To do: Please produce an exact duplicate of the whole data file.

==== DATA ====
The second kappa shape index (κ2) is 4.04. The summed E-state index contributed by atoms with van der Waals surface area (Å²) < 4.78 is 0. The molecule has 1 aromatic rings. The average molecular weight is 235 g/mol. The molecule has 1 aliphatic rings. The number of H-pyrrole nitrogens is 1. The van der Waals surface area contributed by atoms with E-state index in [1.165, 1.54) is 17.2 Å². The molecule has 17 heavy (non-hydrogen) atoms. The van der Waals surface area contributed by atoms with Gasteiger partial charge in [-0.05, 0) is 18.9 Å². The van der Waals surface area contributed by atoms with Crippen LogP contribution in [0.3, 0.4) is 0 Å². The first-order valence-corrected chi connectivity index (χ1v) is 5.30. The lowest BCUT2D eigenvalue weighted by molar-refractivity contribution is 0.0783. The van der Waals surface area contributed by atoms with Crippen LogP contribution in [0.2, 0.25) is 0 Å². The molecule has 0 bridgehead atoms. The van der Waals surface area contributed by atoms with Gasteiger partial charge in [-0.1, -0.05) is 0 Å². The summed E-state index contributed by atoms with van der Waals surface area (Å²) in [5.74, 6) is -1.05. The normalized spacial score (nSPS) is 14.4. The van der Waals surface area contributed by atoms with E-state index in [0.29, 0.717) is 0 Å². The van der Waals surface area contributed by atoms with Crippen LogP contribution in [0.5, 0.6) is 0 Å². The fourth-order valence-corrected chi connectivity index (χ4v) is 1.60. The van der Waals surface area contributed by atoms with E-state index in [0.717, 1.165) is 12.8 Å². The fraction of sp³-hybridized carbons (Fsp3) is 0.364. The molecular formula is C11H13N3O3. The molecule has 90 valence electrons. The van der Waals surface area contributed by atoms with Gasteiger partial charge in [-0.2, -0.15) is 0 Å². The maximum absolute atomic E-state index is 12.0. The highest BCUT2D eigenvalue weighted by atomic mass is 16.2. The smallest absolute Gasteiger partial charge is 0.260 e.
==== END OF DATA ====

The second kappa shape index (κ2) is 4.04. The summed E-state index contributed by atoms with van der Waals surface area (Å²) < 4.78 is 0. The molecule has 1 aromatic rings. The average molecular weight is 235 g/mol. The molecule has 1 aliphatic rings. The number of H-pyrrole nitrogens is 1. The van der Waals surface area contributed by atoms with E-state index in [1.165, 1.54) is 17.2 Å². The molecule has 17 heavy (non-hydrogen) atoms. The van der Waals surface area contributed by atoms with Gasteiger partial charge in [-0.05, 0) is 18.9 Å². The van der Waals surface area contributed by atoms with Crippen LogP contribution in [0.3, 0.4) is 0 Å². The first-order valence-corrected chi connectivity index (χ1v) is 5.30. The lowest BCUT2D eigenvalue weighted by molar-refractivity contribution is 0.0783. The van der Waals surface area contributed by atoms with Crippen LogP contribution in [0.2, 0.25) is 0 Å². The molecule has 0 bridgehead atoms. The van der Waals surface area contributed by atoms with Gasteiger partial charge in [-0.1, -0.05) is 0 Å². The summed E-state index contributed by atoms with van der Waals surface area (Å²) in [5.74, 6) is -1.05. The normalized spacial score (nSPS) is 14.4. The van der Waals surface area contributed by atoms with E-state index in [0.29, 0.717) is 0 Å². The van der Waals surface area contributed by atoms with Crippen LogP contribution in [0.5, 0.6) is 0 Å². The fourth-order valence-corrected chi connectivity index (χ4v) is 1.60. The van der Waals surface area contributed by atoms with E-state index in [0.717, 1.165) is 12.8 Å². The fraction of sp³-hybridized carbons (Fsp3) is 0.364. The molecular formula is C11H13N3O3. The molecule has 90 valence electrons. The van der Waals surface area contributed by atoms with Gasteiger partial charge in [-0.2, -0.15) is 0 Å². The maximum absolute atomic E-state index is 12.0. The highest BCUT2D eigenvalue weighted by atomic mass is 16.2. The smallest absolute Gasteiger partial charge is 0.260 e.